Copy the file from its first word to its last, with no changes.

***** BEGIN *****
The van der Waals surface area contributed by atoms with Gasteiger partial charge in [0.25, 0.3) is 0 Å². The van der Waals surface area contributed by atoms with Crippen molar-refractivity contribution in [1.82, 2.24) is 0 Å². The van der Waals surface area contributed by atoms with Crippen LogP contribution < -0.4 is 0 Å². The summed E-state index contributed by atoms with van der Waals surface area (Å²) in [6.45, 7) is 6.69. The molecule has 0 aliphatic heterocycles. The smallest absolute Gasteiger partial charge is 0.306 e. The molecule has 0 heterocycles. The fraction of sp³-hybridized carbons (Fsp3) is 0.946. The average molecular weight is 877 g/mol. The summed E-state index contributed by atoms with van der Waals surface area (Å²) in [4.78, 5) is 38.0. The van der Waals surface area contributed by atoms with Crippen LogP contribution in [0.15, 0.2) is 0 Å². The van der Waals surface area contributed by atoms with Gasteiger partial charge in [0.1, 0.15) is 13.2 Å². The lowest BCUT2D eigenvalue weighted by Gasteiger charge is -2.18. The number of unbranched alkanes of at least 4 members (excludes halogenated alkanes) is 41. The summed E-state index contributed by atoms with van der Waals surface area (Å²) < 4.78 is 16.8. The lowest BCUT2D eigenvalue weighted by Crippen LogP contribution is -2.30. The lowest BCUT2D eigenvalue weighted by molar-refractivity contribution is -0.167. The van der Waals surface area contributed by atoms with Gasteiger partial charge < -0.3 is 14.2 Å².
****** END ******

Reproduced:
The van der Waals surface area contributed by atoms with Gasteiger partial charge in [0.25, 0.3) is 0 Å². The van der Waals surface area contributed by atoms with Crippen molar-refractivity contribution in [1.82, 2.24) is 0 Å². The van der Waals surface area contributed by atoms with Crippen LogP contribution < -0.4 is 0 Å². The summed E-state index contributed by atoms with van der Waals surface area (Å²) in [6.45, 7) is 6.69. The molecule has 0 aliphatic heterocycles. The smallest absolute Gasteiger partial charge is 0.306 e. The molecule has 0 heterocycles. The fraction of sp³-hybridized carbons (Fsp3) is 0.946. The average molecular weight is 877 g/mol. The summed E-state index contributed by atoms with van der Waals surface area (Å²) in [4.78, 5) is 38.0. The van der Waals surface area contributed by atoms with Crippen LogP contribution in [0.15, 0.2) is 0 Å². The van der Waals surface area contributed by atoms with Gasteiger partial charge in [0.1, 0.15) is 13.2 Å². The lowest BCUT2D eigenvalue weighted by Gasteiger charge is -2.18. The number of unbranched alkanes of at least 4 members (excludes halogenated alkanes) is 41. The summed E-state index contributed by atoms with van der Waals surface area (Å²) < 4.78 is 16.8. The lowest BCUT2D eigenvalue weighted by Crippen LogP contribution is -2.30. The lowest BCUT2D eigenvalue weighted by molar-refractivity contribution is -0.167. The van der Waals surface area contributed by atoms with Gasteiger partial charge < -0.3 is 14.2 Å².